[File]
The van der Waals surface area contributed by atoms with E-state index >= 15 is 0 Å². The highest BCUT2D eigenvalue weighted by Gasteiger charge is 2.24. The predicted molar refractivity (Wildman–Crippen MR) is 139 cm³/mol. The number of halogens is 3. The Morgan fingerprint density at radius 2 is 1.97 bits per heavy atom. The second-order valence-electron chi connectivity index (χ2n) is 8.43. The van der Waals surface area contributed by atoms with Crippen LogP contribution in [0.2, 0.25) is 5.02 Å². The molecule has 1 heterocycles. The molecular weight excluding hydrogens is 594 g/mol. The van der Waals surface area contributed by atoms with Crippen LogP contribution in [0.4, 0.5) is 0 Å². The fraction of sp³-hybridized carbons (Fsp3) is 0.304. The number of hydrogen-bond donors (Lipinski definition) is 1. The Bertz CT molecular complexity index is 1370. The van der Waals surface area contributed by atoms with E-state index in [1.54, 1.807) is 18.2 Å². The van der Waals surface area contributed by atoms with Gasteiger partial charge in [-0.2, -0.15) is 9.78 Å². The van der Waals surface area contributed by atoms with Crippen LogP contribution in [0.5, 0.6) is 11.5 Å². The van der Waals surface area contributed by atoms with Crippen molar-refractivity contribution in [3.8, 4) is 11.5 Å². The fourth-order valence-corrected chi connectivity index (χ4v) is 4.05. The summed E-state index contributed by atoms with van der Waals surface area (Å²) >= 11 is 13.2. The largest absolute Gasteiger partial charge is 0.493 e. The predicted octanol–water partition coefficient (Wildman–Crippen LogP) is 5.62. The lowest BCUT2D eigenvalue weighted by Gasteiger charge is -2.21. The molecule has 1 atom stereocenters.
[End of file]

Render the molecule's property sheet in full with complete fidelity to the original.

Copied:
The van der Waals surface area contributed by atoms with E-state index >= 15 is 0 Å². The highest BCUT2D eigenvalue weighted by Gasteiger charge is 2.24. The predicted molar refractivity (Wildman–Crippen MR) is 139 cm³/mol. The number of halogens is 3. The Morgan fingerprint density at radius 2 is 1.97 bits per heavy atom. The second-order valence-electron chi connectivity index (χ2n) is 8.43. The van der Waals surface area contributed by atoms with Crippen LogP contribution in [0.2, 0.25) is 5.02 Å². The molecule has 1 heterocycles. The molecular weight excluding hydrogens is 594 g/mol. The van der Waals surface area contributed by atoms with Crippen LogP contribution in [0.4, 0.5) is 0 Å². The fraction of sp³-hybridized carbons (Fsp3) is 0.304. The number of hydrogen-bond donors (Lipinski definition) is 1. The Bertz CT molecular complexity index is 1370. The van der Waals surface area contributed by atoms with E-state index in [1.54, 1.807) is 18.2 Å². The van der Waals surface area contributed by atoms with Gasteiger partial charge in [-0.2, -0.15) is 9.78 Å². The van der Waals surface area contributed by atoms with Crippen LogP contribution in [0.5, 0.6) is 11.5 Å². The van der Waals surface area contributed by atoms with Crippen molar-refractivity contribution in [3.8, 4) is 11.5 Å². The fourth-order valence-corrected chi connectivity index (χ4v) is 4.05. The summed E-state index contributed by atoms with van der Waals surface area (Å²) >= 11 is 13.2. The largest absolute Gasteiger partial charge is 0.493 e. The predicted octanol–water partition coefficient (Wildman–Crippen LogP) is 5.62. The lowest BCUT2D eigenvalue weighted by Gasteiger charge is -2.21. The molecule has 1 atom stereocenters.